Think San Diego Comic-Con International only celebrates Western pop culture? You’d be surprised to learn that big names in the Japanese anime, video game and figure industries have had quite a large presence at the annual convention for years, and 2022 was no exception!
SDCC 2022, aka Comic-Con, was held for five days from July 20 to July 24. The event played host to jaw-dropping collectible displays from Square Enix, Nintendo, Bandai Namco, and Kotobukiya, just to name a few. We took dozens of photos at each company’s booth so that you can enjoy their extraordinary exhibits from the comfort of your own home!
We start off our tour with the Square Enix booth! The popular gaming giant brought a robust collection of figures from the Final Fantasy, and Kingdom Hearts series. One high-end Final Fantasy IV piece (pictured below) was valued at $13,800!
Next up, we take a look at a Lego booth completely dedicated to a new partnership with Nintendo! Nintendo and Lego are collaborating to release a brand new line of high-tech Super Mario sets. The highlight of the booth was a photo spot with a 4-ton, animatronic Bowser, as seen in our first photo!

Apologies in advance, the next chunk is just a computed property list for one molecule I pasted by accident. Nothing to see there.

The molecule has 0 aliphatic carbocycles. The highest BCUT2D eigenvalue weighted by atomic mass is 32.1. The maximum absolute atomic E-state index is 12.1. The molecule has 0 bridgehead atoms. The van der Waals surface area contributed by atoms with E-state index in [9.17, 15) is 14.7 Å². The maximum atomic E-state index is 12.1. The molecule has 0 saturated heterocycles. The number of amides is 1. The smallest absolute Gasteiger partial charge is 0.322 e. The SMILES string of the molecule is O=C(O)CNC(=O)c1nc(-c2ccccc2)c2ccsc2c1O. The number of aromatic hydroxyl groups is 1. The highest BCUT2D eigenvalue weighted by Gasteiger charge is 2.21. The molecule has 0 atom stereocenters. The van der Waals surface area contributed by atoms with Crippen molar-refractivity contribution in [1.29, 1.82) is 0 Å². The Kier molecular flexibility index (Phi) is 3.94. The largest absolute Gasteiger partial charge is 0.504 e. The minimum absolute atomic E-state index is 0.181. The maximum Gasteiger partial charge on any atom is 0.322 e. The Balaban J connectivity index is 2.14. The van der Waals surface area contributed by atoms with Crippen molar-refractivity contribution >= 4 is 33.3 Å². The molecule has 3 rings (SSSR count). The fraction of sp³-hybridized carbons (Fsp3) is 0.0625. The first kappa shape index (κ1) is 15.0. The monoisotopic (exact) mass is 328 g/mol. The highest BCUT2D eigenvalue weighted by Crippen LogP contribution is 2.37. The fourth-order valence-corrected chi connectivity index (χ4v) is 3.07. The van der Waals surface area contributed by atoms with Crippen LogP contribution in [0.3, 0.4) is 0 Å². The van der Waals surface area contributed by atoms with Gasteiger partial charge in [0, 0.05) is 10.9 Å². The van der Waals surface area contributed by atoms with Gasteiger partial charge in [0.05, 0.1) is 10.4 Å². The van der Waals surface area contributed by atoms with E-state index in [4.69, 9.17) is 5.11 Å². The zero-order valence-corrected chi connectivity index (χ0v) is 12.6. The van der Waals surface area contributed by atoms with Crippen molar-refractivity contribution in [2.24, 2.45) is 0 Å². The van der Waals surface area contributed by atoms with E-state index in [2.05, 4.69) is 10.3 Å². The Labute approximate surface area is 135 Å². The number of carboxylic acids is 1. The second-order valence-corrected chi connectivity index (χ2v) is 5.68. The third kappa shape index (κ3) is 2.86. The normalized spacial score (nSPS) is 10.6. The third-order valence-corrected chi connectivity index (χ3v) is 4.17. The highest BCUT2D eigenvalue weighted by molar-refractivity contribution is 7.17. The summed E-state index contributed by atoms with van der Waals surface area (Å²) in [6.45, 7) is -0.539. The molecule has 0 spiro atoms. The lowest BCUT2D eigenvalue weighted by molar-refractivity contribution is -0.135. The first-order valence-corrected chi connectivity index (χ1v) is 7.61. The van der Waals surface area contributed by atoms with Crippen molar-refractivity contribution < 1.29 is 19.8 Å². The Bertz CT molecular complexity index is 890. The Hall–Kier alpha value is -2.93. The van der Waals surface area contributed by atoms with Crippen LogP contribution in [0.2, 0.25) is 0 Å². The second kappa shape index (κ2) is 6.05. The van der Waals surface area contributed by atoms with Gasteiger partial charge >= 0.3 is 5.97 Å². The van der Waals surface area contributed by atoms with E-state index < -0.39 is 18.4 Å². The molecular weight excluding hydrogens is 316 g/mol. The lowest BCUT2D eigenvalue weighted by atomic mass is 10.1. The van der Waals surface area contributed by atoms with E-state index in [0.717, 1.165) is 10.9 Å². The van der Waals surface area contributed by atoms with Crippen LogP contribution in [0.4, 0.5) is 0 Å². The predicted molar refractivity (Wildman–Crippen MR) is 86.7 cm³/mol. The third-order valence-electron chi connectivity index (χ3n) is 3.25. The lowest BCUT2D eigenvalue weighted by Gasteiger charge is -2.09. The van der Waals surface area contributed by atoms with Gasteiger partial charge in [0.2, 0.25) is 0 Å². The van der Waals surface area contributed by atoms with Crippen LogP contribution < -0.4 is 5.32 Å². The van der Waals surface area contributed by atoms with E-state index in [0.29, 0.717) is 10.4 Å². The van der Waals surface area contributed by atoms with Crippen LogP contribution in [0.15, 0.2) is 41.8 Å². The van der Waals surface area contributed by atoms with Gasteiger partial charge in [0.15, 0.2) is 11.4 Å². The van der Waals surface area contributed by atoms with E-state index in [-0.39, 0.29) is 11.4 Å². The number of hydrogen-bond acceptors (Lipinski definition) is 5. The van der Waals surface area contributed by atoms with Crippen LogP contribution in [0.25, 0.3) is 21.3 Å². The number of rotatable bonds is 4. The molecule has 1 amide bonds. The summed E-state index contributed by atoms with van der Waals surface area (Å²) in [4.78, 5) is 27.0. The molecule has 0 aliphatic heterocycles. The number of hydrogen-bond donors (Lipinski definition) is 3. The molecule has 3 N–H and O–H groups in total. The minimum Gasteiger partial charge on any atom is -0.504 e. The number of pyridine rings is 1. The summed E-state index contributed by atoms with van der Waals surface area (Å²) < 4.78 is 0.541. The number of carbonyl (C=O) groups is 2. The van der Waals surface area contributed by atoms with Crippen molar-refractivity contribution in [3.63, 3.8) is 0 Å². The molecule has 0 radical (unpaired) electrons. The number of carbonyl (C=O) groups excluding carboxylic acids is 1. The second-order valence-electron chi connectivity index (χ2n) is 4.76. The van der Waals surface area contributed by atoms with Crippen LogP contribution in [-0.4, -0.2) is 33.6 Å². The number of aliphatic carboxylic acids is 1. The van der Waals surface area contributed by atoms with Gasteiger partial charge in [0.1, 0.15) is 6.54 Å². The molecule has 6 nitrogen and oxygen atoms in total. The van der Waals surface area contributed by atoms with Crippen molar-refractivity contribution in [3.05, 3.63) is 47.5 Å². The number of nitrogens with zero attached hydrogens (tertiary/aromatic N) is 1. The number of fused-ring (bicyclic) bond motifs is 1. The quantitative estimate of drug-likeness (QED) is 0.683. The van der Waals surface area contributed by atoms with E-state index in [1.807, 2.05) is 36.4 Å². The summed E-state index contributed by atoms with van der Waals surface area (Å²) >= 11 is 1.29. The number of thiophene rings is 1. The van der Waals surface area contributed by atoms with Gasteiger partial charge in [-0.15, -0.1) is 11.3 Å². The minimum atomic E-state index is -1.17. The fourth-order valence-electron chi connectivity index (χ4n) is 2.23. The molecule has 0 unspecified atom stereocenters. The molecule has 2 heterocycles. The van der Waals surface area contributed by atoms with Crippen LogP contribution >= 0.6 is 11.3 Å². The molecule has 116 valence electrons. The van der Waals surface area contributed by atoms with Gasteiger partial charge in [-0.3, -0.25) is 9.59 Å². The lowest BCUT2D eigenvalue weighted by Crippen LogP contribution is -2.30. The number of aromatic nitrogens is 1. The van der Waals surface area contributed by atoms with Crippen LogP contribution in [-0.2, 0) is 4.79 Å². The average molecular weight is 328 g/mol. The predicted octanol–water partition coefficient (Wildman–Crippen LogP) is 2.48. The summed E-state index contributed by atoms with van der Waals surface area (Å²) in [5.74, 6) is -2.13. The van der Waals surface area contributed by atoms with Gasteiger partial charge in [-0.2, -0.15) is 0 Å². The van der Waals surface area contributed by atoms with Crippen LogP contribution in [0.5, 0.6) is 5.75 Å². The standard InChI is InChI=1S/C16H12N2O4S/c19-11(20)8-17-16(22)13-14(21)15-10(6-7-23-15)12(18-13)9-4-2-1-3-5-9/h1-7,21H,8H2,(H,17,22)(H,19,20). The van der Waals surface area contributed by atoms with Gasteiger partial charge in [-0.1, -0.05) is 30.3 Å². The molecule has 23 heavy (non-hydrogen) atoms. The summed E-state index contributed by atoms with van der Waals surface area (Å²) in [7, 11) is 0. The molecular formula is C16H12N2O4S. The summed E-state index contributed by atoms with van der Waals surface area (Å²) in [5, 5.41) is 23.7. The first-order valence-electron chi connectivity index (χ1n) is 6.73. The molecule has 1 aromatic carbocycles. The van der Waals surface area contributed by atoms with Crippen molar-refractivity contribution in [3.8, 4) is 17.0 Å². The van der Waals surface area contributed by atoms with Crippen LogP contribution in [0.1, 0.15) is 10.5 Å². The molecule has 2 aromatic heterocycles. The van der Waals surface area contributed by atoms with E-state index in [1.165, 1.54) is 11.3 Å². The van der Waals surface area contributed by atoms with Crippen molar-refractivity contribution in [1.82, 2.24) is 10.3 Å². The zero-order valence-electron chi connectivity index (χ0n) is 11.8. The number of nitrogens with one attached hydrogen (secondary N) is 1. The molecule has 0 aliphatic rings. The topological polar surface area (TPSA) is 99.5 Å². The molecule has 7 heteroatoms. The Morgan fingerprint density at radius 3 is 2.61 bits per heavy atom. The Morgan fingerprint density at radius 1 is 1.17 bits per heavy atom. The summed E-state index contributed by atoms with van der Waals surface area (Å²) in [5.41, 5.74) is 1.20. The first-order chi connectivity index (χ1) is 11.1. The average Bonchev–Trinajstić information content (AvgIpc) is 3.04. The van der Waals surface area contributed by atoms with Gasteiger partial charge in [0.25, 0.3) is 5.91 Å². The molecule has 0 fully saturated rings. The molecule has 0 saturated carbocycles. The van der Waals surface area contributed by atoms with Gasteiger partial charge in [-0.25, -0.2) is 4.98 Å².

Not to be outdone, Bandai Namco showcased an impressive display of its various figure lines. These are just some of the highlights, from articulated Storm Collectibles to adorable MegaHouse Mega Cat Nyaruto figures (available here!), and even an assortment from the popular Netflix series Stranger Things!
Last but certainly not least on our Comic-Con tour is a look at Kotobukiya’s fantastic figures! They showed plenty of love to series like My Hero Academia, Fall Guys, ZOIDS, Yu-Gi-Oh! and Star Wars. And of course, a Kotobukiya booth wouldn’t be complete without sampling its wonderful Bishoujo lineup!
And that wraps up our look at San Diego Comic-Con 2022! You can browse even more of our photos in the gallery below, with nearly 150 shots to enjoy.
What did you think? We’re looking forward to bringing you awesome figures like these ones, so keep an eye out at the TOM Shop!
This is a Tokyo Otaku Mode original article by Sean Cardeno. Photography assistance by Jamie Fandialan.